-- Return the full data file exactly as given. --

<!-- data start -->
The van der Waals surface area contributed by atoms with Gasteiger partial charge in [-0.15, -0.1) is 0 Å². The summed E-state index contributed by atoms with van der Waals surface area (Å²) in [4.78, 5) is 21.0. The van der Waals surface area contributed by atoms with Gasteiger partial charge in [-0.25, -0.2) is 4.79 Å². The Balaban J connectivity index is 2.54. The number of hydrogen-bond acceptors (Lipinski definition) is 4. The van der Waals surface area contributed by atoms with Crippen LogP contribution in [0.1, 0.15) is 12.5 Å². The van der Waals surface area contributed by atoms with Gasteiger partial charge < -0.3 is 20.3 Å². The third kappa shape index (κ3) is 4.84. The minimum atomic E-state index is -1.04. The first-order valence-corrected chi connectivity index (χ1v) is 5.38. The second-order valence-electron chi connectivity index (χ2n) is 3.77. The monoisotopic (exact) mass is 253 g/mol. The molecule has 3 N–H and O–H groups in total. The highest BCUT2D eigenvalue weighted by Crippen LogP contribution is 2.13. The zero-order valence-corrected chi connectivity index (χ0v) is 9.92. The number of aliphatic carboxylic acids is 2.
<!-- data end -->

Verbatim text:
The van der Waals surface area contributed by atoms with Gasteiger partial charge in [-0.15, -0.1) is 0 Å². The summed E-state index contributed by atoms with van der Waals surface area (Å²) in [4.78, 5) is 21.0. The van der Waals surface area contributed by atoms with Gasteiger partial charge in [-0.25, -0.2) is 4.79 Å². The Balaban J connectivity index is 2.54. The number of hydrogen-bond acceptors (Lipinski definition) is 4. The van der Waals surface area contributed by atoms with Crippen LogP contribution in [0.1, 0.15) is 12.5 Å². The van der Waals surface area contributed by atoms with Gasteiger partial charge < -0.3 is 20.3 Å². The third kappa shape index (κ3) is 4.84. The minimum atomic E-state index is -1.04. The first-order valence-corrected chi connectivity index (χ1v) is 5.38. The second-order valence-electron chi connectivity index (χ2n) is 3.77. The monoisotopic (exact) mass is 253 g/mol. The molecule has 3 N–H and O–H groups in total. The highest BCUT2D eigenvalue weighted by Crippen LogP contribution is 2.13. The zero-order valence-corrected chi connectivity index (χ0v) is 9.92. The number of aliphatic carboxylic acids is 2.